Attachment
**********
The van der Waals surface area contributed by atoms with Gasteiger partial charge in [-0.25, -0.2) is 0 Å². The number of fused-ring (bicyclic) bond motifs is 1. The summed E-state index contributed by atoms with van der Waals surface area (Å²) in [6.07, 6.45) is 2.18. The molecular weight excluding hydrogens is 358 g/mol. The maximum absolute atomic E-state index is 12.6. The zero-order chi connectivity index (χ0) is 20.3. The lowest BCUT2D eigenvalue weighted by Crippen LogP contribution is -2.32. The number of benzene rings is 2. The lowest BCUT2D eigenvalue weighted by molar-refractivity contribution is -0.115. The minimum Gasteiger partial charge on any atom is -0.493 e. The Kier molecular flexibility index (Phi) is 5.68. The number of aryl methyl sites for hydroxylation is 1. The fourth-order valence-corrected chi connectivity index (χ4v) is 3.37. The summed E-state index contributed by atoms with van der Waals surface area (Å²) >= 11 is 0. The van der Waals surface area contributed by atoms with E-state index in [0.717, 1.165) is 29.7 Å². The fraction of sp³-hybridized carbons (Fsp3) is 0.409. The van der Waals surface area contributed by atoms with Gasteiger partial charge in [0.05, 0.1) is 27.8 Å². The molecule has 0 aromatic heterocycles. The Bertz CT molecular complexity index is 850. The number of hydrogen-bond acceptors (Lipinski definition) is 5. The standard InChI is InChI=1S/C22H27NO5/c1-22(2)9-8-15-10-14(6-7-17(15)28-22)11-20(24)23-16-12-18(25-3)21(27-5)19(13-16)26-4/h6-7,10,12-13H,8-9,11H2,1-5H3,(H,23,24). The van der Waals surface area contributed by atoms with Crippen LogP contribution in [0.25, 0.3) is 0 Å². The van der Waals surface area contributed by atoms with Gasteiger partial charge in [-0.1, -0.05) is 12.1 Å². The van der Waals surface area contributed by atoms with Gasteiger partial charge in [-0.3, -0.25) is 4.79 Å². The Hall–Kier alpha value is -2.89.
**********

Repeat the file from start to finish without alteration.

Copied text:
The van der Waals surface area contributed by atoms with Gasteiger partial charge in [-0.25, -0.2) is 0 Å². The number of fused-ring (bicyclic) bond motifs is 1. The summed E-state index contributed by atoms with van der Waals surface area (Å²) in [6.07, 6.45) is 2.18. The molecular weight excluding hydrogens is 358 g/mol. The maximum absolute atomic E-state index is 12.6. The zero-order chi connectivity index (χ0) is 20.3. The lowest BCUT2D eigenvalue weighted by Crippen LogP contribution is -2.32. The number of benzene rings is 2. The lowest BCUT2D eigenvalue weighted by molar-refractivity contribution is -0.115. The minimum Gasteiger partial charge on any atom is -0.493 e. The Kier molecular flexibility index (Phi) is 5.68. The number of aryl methyl sites for hydroxylation is 1. The fourth-order valence-corrected chi connectivity index (χ4v) is 3.37. The summed E-state index contributed by atoms with van der Waals surface area (Å²) >= 11 is 0. The van der Waals surface area contributed by atoms with E-state index in [0.717, 1.165) is 29.7 Å². The fraction of sp³-hybridized carbons (Fsp3) is 0.409. The van der Waals surface area contributed by atoms with Gasteiger partial charge in [0.05, 0.1) is 27.8 Å². The molecule has 0 aromatic heterocycles. The Bertz CT molecular complexity index is 850. The number of hydrogen-bond acceptors (Lipinski definition) is 5. The standard InChI is InChI=1S/C22H27NO5/c1-22(2)9-8-15-10-14(6-7-17(15)28-22)11-20(24)23-16-12-18(25-3)21(27-5)19(13-16)26-4/h6-7,10,12-13H,8-9,11H2,1-5H3,(H,23,24). The van der Waals surface area contributed by atoms with Crippen LogP contribution in [0.25, 0.3) is 0 Å². The van der Waals surface area contributed by atoms with Gasteiger partial charge in [-0.1, -0.05) is 12.1 Å². The van der Waals surface area contributed by atoms with Gasteiger partial charge in [-0.3, -0.25) is 4.79 Å². The Hall–Kier alpha value is -2.89.